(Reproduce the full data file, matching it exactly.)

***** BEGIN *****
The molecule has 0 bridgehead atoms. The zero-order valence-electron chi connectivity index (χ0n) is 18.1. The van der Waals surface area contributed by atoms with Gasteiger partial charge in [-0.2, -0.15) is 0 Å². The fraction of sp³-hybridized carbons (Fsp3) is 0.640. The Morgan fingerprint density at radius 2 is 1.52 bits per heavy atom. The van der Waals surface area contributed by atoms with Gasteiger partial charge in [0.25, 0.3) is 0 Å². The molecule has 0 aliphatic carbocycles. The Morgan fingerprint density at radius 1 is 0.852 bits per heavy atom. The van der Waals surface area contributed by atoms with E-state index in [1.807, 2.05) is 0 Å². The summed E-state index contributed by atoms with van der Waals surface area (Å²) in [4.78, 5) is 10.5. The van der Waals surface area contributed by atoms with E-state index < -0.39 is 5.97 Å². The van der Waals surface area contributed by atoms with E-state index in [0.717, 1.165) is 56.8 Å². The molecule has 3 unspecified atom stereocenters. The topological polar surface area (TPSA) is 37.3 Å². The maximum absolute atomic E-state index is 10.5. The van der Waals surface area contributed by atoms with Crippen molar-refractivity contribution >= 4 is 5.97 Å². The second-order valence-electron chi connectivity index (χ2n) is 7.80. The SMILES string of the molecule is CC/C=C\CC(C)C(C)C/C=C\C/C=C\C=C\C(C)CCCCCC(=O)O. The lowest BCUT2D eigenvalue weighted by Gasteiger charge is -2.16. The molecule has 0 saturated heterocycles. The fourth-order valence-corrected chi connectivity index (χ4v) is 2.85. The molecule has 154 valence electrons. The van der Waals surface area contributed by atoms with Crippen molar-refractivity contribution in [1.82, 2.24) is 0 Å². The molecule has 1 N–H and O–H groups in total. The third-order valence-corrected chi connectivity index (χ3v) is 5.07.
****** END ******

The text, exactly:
The molecule has 0 bridgehead atoms. The zero-order valence-electron chi connectivity index (χ0n) is 18.1. The van der Waals surface area contributed by atoms with Gasteiger partial charge in [-0.2, -0.15) is 0 Å². The fraction of sp³-hybridized carbons (Fsp3) is 0.640. The Morgan fingerprint density at radius 2 is 1.52 bits per heavy atom. The van der Waals surface area contributed by atoms with Gasteiger partial charge in [0.25, 0.3) is 0 Å². The molecule has 0 aliphatic carbocycles. The Morgan fingerprint density at radius 1 is 0.852 bits per heavy atom. The van der Waals surface area contributed by atoms with E-state index in [1.807, 2.05) is 0 Å². The summed E-state index contributed by atoms with van der Waals surface area (Å²) in [4.78, 5) is 10.5. The van der Waals surface area contributed by atoms with E-state index < -0.39 is 5.97 Å². The van der Waals surface area contributed by atoms with E-state index in [0.717, 1.165) is 56.8 Å². The molecule has 3 unspecified atom stereocenters. The topological polar surface area (TPSA) is 37.3 Å². The maximum absolute atomic E-state index is 10.5. The van der Waals surface area contributed by atoms with Crippen molar-refractivity contribution >= 4 is 5.97 Å². The second-order valence-electron chi connectivity index (χ2n) is 7.80. The SMILES string of the molecule is CC/C=C\CC(C)C(C)C/C=C\C/C=C\C=C\C(C)CCCCCC(=O)O. The lowest BCUT2D eigenvalue weighted by Gasteiger charge is -2.16. The molecule has 0 saturated heterocycles. The fourth-order valence-corrected chi connectivity index (χ4v) is 2.85. The molecule has 154 valence electrons. The van der Waals surface area contributed by atoms with Crippen molar-refractivity contribution in [1.82, 2.24) is 0 Å². The molecule has 1 N–H and O–H groups in total. The third-order valence-corrected chi connectivity index (χ3v) is 5.07.